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Reader: Where Is The Problem?

January 29, 2015
Emmetsburg News

To the Editor:

Where Is The Problem?

In late 1999, the Palo Alto County Board of Supervisors, of which I was a member, hired a young, recently retired veteran of the United States Navy who wanted to return home to Northwest Iowa. Joel Fantz came to us as a highly-qualified professional engineer and we felt we were fortunate as a county to obtain such a well-rounded individual and his young family in our community.

Joel came into our Engineer's Office and Secondary Roads Departments and made changes that gradually improved both the professionalism and service of both departments. Financial health for the departments also improved in the changes Joel made, which improved the overall atmosphere.

With the change of three board members, the atmosphere began to change to one whereas departments were placed under a magnifying glass by the Board. The Board would try to micromanage department heads and office holders in the daily operations of their offices, all in the name of "saving money for the taxpayers" and creating distrust between departments and the Board. I witnessed the abuse of power or personal agendas by some of the Board members. It seems to me certain board members want to run the show while claiming to have the best interests of the taxpayers at heart. The reality is, those actions aren't in the best interest of the county.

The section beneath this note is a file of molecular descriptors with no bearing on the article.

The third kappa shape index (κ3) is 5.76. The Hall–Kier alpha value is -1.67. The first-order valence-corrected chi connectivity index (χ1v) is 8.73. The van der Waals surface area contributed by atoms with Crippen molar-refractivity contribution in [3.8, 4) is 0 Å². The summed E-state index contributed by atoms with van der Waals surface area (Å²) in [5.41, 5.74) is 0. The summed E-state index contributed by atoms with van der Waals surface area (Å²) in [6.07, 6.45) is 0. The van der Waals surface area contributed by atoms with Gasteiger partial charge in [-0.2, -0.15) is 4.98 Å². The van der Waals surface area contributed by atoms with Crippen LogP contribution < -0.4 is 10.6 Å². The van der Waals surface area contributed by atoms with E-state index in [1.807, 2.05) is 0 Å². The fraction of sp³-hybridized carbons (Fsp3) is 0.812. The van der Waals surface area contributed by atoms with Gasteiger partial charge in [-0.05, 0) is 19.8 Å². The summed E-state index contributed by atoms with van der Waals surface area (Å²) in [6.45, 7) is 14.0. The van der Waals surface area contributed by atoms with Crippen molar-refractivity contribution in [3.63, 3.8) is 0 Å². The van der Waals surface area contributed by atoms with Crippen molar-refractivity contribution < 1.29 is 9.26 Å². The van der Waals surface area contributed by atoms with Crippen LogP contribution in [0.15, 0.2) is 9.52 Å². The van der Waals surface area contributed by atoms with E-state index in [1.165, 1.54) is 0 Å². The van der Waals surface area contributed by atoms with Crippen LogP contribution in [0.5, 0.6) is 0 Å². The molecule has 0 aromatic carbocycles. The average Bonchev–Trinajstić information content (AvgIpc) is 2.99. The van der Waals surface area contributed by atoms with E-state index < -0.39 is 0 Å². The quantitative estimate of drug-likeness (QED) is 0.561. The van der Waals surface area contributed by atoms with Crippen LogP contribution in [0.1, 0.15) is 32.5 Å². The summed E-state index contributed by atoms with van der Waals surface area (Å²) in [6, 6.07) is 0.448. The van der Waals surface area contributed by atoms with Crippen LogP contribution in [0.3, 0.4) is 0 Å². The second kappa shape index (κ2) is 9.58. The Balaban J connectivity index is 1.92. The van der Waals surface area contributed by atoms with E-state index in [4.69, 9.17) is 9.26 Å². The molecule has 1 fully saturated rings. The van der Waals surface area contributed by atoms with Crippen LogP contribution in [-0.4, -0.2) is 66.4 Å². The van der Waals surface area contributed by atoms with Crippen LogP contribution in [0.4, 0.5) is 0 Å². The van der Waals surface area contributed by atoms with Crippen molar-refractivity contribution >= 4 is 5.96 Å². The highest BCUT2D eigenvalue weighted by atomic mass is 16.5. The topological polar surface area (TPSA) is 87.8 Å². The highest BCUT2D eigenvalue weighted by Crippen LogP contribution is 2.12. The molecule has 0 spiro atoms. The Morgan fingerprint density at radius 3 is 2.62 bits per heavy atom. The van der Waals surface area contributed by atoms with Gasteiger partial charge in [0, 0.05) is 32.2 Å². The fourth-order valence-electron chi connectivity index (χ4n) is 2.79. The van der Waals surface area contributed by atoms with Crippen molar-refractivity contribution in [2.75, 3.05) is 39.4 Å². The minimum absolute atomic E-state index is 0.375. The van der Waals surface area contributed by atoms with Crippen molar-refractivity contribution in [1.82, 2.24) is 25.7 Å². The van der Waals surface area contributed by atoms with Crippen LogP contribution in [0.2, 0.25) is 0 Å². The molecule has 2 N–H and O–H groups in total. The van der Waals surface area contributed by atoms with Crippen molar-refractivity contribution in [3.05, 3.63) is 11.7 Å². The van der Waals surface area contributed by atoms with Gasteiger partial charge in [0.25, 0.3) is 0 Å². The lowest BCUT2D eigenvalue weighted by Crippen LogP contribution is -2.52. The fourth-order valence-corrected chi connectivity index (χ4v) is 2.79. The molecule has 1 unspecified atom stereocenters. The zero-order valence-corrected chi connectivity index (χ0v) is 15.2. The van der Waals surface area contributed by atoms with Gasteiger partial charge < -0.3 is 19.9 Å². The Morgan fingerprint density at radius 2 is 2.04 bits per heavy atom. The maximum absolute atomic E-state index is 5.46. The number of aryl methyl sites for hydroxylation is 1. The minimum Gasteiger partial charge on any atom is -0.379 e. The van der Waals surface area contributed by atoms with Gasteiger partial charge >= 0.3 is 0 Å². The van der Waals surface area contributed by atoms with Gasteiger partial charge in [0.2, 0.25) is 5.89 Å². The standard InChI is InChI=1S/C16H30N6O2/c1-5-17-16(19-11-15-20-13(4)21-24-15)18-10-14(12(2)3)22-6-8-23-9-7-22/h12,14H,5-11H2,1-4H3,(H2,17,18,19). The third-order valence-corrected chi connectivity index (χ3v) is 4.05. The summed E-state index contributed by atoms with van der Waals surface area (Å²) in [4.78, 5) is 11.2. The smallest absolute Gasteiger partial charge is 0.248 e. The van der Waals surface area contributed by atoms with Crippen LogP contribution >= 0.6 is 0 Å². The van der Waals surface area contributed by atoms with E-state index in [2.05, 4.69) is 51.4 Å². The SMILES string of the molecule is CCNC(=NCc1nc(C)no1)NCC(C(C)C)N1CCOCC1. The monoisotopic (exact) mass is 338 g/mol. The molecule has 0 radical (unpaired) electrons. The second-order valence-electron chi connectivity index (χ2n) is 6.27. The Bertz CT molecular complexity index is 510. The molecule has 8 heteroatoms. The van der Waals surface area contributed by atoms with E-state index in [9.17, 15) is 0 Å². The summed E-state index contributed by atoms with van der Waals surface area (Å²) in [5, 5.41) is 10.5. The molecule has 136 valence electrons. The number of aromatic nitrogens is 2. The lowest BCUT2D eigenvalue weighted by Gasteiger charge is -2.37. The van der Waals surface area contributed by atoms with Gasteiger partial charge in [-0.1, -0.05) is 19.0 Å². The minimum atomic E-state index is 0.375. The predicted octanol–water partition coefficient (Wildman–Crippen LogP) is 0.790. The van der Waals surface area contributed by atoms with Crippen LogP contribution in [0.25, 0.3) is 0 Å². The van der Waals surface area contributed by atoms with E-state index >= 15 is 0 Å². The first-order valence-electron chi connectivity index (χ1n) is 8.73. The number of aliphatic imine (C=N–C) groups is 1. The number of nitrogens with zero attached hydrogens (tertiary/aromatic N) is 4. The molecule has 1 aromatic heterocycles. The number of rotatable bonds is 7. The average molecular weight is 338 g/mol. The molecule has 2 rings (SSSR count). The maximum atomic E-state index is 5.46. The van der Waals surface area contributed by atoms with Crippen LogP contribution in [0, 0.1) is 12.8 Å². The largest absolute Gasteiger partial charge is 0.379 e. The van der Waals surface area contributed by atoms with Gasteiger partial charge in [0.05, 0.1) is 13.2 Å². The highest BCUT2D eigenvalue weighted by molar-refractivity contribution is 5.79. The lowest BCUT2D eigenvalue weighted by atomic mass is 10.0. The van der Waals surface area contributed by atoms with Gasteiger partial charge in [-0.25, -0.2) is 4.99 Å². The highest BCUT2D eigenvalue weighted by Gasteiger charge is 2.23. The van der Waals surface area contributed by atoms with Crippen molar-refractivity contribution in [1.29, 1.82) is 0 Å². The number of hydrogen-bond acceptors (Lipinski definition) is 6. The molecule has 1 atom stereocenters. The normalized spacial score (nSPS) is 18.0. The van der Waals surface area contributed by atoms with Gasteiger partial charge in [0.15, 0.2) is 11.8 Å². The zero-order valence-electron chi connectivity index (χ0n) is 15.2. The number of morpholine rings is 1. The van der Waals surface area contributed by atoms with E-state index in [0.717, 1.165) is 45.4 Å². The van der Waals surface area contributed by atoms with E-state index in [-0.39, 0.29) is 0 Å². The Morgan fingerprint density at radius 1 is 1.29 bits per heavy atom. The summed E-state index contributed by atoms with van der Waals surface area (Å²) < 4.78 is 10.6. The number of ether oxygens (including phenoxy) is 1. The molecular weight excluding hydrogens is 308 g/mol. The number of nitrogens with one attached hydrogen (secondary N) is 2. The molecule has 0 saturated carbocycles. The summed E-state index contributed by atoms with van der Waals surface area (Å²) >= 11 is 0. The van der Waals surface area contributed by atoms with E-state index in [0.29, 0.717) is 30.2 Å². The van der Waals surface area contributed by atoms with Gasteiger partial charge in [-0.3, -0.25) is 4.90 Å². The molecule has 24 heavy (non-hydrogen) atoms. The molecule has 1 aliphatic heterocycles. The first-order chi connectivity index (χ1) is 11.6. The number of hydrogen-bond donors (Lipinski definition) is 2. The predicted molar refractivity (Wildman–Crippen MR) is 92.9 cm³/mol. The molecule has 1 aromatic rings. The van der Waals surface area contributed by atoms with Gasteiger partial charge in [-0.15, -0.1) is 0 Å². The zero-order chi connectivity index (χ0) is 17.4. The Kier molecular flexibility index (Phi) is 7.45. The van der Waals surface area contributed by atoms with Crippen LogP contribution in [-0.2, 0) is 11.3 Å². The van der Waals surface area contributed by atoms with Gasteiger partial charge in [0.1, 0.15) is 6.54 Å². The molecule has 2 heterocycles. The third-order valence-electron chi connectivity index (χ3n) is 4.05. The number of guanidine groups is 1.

With all the press lately about the poor condition of bridges in the nation and calls for more inspections, who will inspect Palo Alto County's bridges for safety? Joel Fantz was certified to do those inspections, and did so as a part of his duties as County Engineer. Now without an engineer, will the county have to hire an outside company to do this? At more expense to the taxpayers?

It is a tough job to be a county engineer. You face problems with drainage tiles, muddy roads, driveways, culverts, you name it. No matter how hard you try, you can't please everyone, let alone five supervisors. And when you add in micromanagement and questioning of your engineering decisions, the job gets even tougher. With an atmosphere like this in place, it doesn't seem like Palo Alto County will be a very attractive job for an engineer.

My question is, was the problem really our engineer, or was it the people who think they are more knowledgeable than a certified professional engineer about building and maintaining roads and managing finances to allow for building new roads and repairing our crumbling old roads?

I wonder, is this an abuse of power?

Past Palo Alto County Board Member

(signed) Leo Goeders

Emmetsburg, IA

 
 
 

 

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